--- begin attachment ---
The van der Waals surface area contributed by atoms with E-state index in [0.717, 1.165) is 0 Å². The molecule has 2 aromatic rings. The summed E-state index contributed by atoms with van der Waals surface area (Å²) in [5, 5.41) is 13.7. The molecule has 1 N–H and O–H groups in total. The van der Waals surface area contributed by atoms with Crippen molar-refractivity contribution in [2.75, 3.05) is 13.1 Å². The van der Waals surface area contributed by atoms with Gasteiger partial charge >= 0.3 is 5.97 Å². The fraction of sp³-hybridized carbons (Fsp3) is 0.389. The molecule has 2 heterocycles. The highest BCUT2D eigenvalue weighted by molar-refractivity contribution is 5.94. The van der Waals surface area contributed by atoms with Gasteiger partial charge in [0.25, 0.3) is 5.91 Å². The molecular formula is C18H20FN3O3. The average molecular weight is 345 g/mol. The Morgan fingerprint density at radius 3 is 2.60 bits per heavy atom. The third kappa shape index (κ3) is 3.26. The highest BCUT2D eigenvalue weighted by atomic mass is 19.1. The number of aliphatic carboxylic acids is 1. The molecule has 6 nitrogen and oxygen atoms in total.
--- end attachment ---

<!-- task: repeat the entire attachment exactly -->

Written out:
The van der Waals surface area contributed by atoms with E-state index in [0.717, 1.165) is 0 Å². The molecule has 2 aromatic rings. The summed E-state index contributed by atoms with van der Waals surface area (Å²) in [5, 5.41) is 13.7. The molecule has 1 N–H and O–H groups in total. The van der Waals surface area contributed by atoms with Crippen molar-refractivity contribution in [2.75, 3.05) is 13.1 Å². The van der Waals surface area contributed by atoms with Gasteiger partial charge >= 0.3 is 5.97 Å². The fraction of sp³-hybridized carbons (Fsp3) is 0.389. The molecule has 2 heterocycles. The highest BCUT2D eigenvalue weighted by molar-refractivity contribution is 5.94. The van der Waals surface area contributed by atoms with Gasteiger partial charge in [0.25, 0.3) is 5.91 Å². The molecular formula is C18H20FN3O3. The average molecular weight is 345 g/mol. The Morgan fingerprint density at radius 3 is 2.60 bits per heavy atom. The third kappa shape index (κ3) is 3.26. The highest BCUT2D eigenvalue weighted by atomic mass is 19.1. The number of aliphatic carboxylic acids is 1. The molecule has 6 nitrogen and oxygen atoms in total.